heroine

‘Blenda’ by August Malmstrom.

Blenda: The Cunning and Courageous Swedish Woman Who Defeated the Danish Army

Blenda is a heroine found in Swedish myths and legends. It is unclear as to exactly when she lived, but according to the legends, her heroic deeds took place during the time when Alle was the King of...
Art of War: Onna Bugeisha of Japan and the Ancient Female Warrior Culture

Art of War: Onna Bugeisha of Japan and the Ancient Female Warrior Culture

The idea since ancient times that it was men solely who were engaged in war is so common that it has become somewhat of a cliché. The vision of heavily armed men has become so associated with the art...
A drawing representing Wang Cong’er

Wang Cong'er: A Famous Female Warrior and Leader in the White Lotus Society

Wang Cong’er was a woman who lived in China during the 18th century AD. She is best known for her role as a leader of the White Lotus Society. This rebellion was a large-scale popular uprising...
A relief in the Armana style, possibly Ankhesenamun

Daughter of Disaster: Unsung Ankhesenamun

We have all watched numerous documentaries on the lives of Akhenaten, Nefertiti, and Tutankhamun. These prominent players from the eighteenth dynasty of the New Kingdom in ancient Egypt have also...
The Story of Mulan.

The Ballad of Hua Mulan: The Legendary Warrior Woman Who Brought Hope to China

Hua Mulan is one of the most legendary women of ancient China. Her story was originally described in a poem known as the Ballad of Mulan. There is no archaeological proof that she was a real person,...
Painting of María Pita (1987) by Fernández Cersa

Maria Pita: The Woman Who Saved a Galician Town from the British

At the end of 16th century the fleet of Queen Elizabeth wanted to take control of the waterways from England to Portugal. The group of galleons headed by Sir Francis Drake were the dread of the ports...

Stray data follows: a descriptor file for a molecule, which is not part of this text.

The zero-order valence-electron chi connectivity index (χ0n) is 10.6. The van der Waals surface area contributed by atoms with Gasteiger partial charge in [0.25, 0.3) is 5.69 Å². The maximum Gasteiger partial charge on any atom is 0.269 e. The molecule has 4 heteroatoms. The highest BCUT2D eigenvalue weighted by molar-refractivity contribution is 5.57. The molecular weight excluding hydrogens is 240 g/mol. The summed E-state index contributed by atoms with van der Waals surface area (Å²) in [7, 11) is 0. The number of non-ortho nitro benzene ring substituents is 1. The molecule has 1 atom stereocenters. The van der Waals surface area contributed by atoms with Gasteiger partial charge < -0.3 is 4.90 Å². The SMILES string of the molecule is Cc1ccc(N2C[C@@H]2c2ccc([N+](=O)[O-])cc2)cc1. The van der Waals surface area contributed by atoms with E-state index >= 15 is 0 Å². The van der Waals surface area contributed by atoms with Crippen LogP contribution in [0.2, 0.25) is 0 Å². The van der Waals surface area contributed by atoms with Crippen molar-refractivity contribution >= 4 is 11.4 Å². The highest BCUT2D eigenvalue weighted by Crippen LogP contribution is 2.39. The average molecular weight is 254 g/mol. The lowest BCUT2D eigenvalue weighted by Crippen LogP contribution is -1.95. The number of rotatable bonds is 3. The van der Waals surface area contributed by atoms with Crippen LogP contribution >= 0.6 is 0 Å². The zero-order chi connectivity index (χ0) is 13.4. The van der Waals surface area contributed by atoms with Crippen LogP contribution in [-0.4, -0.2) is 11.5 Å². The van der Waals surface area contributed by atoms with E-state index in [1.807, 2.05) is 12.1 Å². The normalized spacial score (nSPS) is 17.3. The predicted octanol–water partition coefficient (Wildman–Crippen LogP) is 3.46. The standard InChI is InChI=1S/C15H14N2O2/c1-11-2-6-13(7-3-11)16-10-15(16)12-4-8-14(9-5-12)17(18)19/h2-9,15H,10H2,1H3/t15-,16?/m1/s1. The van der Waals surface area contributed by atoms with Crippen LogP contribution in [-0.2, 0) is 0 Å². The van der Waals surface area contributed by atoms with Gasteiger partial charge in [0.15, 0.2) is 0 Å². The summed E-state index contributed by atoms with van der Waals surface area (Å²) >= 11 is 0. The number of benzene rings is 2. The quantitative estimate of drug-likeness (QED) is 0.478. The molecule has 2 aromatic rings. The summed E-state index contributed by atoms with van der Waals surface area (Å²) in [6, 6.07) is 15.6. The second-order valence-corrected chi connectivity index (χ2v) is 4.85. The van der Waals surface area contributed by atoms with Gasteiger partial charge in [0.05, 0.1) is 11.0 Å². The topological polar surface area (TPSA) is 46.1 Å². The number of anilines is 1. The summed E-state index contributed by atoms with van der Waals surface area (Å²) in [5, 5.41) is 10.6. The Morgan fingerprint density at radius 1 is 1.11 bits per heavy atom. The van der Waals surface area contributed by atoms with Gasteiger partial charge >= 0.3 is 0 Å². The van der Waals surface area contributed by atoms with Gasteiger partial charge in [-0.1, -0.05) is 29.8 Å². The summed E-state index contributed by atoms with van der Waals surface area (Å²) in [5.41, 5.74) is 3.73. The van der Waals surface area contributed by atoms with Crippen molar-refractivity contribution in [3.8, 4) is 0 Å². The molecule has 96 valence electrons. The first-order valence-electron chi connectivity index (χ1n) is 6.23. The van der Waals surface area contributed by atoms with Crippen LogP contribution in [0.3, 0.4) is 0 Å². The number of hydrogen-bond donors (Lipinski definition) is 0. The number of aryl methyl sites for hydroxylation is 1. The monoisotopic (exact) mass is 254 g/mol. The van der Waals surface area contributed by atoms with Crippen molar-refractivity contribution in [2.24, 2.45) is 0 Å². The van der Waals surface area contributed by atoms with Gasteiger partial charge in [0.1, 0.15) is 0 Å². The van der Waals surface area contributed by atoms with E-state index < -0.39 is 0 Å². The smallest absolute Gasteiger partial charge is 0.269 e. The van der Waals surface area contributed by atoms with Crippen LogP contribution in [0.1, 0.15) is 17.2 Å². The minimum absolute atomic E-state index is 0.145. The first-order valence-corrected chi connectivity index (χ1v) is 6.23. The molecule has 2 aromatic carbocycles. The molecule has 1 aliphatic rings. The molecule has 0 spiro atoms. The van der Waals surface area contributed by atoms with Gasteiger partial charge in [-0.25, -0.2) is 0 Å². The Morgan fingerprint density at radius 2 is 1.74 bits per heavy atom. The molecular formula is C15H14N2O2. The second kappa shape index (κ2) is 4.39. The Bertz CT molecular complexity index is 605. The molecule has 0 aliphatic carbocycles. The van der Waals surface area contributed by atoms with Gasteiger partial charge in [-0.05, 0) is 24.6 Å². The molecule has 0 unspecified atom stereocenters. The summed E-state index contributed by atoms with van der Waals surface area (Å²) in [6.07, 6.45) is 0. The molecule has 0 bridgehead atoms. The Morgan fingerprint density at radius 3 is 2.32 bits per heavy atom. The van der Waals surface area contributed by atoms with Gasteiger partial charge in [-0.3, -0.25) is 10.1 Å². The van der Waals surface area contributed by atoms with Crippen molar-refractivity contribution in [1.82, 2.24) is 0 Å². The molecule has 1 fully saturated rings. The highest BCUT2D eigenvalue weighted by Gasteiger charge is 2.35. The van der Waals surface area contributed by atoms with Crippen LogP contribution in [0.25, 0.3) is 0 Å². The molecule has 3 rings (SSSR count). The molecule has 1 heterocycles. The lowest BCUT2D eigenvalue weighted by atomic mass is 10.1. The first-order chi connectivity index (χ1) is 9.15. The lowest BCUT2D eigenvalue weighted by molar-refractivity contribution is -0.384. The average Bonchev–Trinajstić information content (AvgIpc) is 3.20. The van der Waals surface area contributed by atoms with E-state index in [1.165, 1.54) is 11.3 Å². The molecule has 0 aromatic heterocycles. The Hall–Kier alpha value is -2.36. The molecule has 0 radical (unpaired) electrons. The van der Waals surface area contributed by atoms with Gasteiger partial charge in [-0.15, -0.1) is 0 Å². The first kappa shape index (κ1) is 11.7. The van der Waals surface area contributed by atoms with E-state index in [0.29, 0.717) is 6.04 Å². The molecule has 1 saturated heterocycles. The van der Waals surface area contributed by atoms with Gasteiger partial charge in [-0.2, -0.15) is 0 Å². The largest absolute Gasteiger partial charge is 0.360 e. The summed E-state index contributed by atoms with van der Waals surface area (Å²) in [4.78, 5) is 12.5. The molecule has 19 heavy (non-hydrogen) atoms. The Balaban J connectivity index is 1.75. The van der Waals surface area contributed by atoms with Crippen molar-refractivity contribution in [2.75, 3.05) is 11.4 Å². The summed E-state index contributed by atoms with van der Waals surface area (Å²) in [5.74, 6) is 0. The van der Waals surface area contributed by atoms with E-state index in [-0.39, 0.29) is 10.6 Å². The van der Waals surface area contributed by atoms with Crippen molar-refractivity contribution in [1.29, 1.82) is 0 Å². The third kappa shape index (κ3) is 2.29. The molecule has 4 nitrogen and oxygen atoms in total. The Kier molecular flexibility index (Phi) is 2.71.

Theseus and Ariadne at the Entrance of the Labyrinth

The Abandoned Heroine Archetype in Greek and Roman Myth

In the epic myths of Ancient Greece and Rome, it is common for heroes to abandon their heroines in order to reach the end of their quests, as it was considered virtuous in these cultures for a man to...

Human Origins

The lower jaw of the 7.175 million-year-old Graecopithecus freybergi (El Graeco) from Pyrgos Vassilissis, Greece (today in metropolitan Athens).
A new analysis of two 7.2 million-year-old fossils belonging to a hominin species nicknamed “El Graeco” from Mediterranean Europe, suggests that mankind emerged in Europe and not in Africa. The new study could reshape history, since it openly challenges the “out of Africa theory.”

Ancient Technology

The Antikythera Mechanism, National Archaeological Museum, Athens, Greece
Every time ancient Greece is mentioned most people automatically think of democracy, the Olympic Games, mythology and philosophy. It seems that not many are aware of how advanced the ancient Greeks were on a technological level as well and the Antikythera Mechanism, known as the world’s first analog computer, is the brightest example of all.